Nationwide Mutual Insurance Company as subrogee of Artimus Construction Corp., Inc., et al., Plaintiffs-Appellants,
U.S. Underwriters Insurance Company, Defendant-Respondent.
Ahmuty, Demers & McManus, Albertson (William J. Mitchell
of counsel), for appellants.
Miranda Sambursky Slone Sklarin Verveniotis LLP, Mineola
(Steven Verveniotis of counsel), for respondent.
Acosta, P.J., Sweeny, Moskowitz, Kapnick, Kahn, JJ.
Supreme Court, New York County (Robert R. Reed, J.), entered
November 19, 2015, which granted defendant's motion to
dismiss the complaint, affirmed, without costs.
dissenting colleague has accurately related the facts of this
case and the general principles of collateral estoppel and
res judicata, and they need not be repeated here. We differ
only in how those principles apply to the facts of this case.
is no dispute that plaintiff Artimus is the subrogee of
nonparty Armadillo's rights and thus is in privity with
Armadillo. As the subrogee of Artimus, plaintiff Nationwide
is in privity with Artimus. Neither Artimus nor Nationwide
can have any greater rights than their subrogors possessed.
It is therefore appropriate at this point to review the legal
concepts of subrogation and privity.
an equitable doctrine, allows an insurer to stand in the
shoes of its insured and seek indemnification from third
parties whose wrongdoing has caused a loss for which the
insurer is bound to reimburse" (Kaf-Kaf, Inc. v
Rodless Decorations, 90 N.Y.2d 654, 660 ).
"The insurer's rights against a third party are
derivative and limited to the rights the insured would have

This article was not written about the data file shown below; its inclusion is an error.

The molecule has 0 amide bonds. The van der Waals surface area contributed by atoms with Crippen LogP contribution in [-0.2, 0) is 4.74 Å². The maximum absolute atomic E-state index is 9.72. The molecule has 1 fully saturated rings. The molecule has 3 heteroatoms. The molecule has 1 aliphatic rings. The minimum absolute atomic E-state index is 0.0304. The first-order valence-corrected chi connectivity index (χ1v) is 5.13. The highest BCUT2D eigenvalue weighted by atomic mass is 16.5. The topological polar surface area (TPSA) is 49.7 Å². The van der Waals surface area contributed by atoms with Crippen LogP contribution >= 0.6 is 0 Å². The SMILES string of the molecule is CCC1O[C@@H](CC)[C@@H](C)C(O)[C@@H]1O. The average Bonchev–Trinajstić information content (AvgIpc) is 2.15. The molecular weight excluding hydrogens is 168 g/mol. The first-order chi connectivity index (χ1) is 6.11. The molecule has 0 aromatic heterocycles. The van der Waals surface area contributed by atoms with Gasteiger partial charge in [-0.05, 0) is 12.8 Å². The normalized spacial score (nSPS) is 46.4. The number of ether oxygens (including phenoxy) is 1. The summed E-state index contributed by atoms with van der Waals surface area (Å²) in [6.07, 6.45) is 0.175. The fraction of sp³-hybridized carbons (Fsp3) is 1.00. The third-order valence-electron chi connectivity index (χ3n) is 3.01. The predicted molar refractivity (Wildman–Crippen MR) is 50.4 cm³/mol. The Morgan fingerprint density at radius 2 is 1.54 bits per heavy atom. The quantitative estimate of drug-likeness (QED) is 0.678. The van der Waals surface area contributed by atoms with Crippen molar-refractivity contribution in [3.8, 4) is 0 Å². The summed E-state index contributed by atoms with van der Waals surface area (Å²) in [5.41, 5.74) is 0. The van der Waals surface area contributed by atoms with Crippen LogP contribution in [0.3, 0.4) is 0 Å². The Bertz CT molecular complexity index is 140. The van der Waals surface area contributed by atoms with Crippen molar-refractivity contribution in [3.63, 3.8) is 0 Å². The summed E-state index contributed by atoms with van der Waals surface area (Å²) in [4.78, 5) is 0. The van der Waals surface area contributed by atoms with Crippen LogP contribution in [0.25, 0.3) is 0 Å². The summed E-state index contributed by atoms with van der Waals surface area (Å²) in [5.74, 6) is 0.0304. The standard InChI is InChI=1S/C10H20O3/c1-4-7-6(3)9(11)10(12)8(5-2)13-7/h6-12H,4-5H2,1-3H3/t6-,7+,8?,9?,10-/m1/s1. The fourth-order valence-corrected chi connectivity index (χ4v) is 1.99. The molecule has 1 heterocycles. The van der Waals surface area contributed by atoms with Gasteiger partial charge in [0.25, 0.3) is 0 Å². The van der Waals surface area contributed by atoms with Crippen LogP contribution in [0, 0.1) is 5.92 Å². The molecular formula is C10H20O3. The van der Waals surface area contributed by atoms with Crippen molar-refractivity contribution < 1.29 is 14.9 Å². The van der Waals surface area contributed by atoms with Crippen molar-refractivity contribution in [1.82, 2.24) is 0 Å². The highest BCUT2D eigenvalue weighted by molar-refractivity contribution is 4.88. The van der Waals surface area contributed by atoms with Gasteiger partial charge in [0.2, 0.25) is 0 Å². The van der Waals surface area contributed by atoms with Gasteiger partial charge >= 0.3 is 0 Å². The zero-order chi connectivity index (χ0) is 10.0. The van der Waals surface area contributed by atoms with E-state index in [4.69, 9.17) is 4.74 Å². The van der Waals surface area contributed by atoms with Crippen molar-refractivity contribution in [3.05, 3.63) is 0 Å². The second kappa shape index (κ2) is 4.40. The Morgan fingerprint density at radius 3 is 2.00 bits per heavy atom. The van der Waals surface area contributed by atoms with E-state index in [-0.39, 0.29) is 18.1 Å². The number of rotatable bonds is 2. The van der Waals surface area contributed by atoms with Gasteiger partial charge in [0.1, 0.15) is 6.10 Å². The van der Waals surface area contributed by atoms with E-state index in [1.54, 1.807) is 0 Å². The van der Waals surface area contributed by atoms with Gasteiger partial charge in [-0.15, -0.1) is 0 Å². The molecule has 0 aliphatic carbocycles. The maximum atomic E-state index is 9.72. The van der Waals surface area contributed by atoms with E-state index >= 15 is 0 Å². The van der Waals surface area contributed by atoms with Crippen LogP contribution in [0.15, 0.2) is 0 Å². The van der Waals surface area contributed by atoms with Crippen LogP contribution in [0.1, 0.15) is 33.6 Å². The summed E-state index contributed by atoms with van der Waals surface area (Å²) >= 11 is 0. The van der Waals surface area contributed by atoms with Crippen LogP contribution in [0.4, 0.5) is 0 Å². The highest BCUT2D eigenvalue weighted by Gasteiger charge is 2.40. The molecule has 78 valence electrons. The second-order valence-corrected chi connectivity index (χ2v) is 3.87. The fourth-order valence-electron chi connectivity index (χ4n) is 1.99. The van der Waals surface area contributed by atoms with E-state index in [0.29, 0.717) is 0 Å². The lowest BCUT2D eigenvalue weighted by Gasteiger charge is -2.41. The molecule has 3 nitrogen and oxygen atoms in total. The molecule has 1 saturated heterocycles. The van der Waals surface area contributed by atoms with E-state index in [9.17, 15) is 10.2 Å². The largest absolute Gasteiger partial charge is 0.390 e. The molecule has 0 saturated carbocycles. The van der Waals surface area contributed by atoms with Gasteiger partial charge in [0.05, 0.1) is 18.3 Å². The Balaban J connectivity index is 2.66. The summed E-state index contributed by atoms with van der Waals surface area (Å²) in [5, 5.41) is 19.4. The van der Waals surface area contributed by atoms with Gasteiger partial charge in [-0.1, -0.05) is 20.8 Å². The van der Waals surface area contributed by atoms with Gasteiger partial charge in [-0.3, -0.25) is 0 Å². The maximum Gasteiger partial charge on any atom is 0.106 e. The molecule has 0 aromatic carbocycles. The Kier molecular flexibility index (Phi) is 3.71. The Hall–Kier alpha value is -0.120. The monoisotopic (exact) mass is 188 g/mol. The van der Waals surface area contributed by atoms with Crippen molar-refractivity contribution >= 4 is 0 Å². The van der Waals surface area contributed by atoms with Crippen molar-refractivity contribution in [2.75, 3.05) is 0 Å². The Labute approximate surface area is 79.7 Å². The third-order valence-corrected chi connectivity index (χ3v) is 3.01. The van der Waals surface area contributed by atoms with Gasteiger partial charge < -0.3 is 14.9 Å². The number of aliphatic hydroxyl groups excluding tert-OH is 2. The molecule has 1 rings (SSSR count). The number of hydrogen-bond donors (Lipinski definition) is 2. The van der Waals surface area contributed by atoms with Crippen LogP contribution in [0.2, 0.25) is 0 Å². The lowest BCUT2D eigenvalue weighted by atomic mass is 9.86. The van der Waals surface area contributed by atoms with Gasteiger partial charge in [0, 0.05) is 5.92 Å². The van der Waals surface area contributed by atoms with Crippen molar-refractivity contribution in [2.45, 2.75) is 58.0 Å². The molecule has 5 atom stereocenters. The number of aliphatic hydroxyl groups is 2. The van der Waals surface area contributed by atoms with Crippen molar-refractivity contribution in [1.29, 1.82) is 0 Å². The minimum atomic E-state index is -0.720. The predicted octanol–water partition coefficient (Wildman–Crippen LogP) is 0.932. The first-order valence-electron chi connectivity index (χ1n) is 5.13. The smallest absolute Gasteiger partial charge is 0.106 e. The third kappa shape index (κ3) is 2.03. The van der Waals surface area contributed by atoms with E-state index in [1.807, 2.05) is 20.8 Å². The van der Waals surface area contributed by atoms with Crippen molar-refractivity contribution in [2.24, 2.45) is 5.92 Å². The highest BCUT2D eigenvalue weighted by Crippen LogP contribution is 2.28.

against that third party" (Westport Ins. Co. v
Altertec Energy Conservation, LLC 82 A.D.3d 1207, 1209
[2d Dept 2011], citing Humbach v Goldstein, 229
A.D.2d 64, 67 [2d Dept 1997]). "Therefore, [an] insurer
can only recover if the insured could have recovered and its
claim as subrogee is subject to whatever defenses the third
party might have asserted against its insured'"
(id., quoting Humbach at 67).
it has been observed, is an amorphous concept not easy of
application. Generally, a nonparty to a prior litigation may
be collaterally estopped by a determination in that
litigation by having a relationship with a party to the prior
litigation such that his own rights or obligations in the
subsequent proceeding are conditioned in one way or another
on, or derivative of, the rights of the party to the prior
litigation" (D'Arata v New York Cent. Mut. Fire
Ins. Co., 76 N.Y.2d 659, 664 )[citation omitted]).
as subrogee of Armadillo, and Nationwide, as Artimus's
subrogee, are therefore subject to whatever rules of
collateral estoppel would be applicable to Armadillo.
motion court correctly determined that the insurance coverage
issues involved in this case were decided in Nationwide's
prior action. The parties were the same in both cases and had
a full and fair opportunity to be heard on the coverage
issues. The doctrine of res judicata "applies not only
to claims actually litigated but also to claims that could
have been raised in the prior litigation" (Matter of
Hunter, 4 N.Y.3d 260, 269 ). We agree with the
dissent that a "transactional analysis" is to be
used in analyzing the appropriateness of applying the
doctrine of res judicata. This approach has been stated as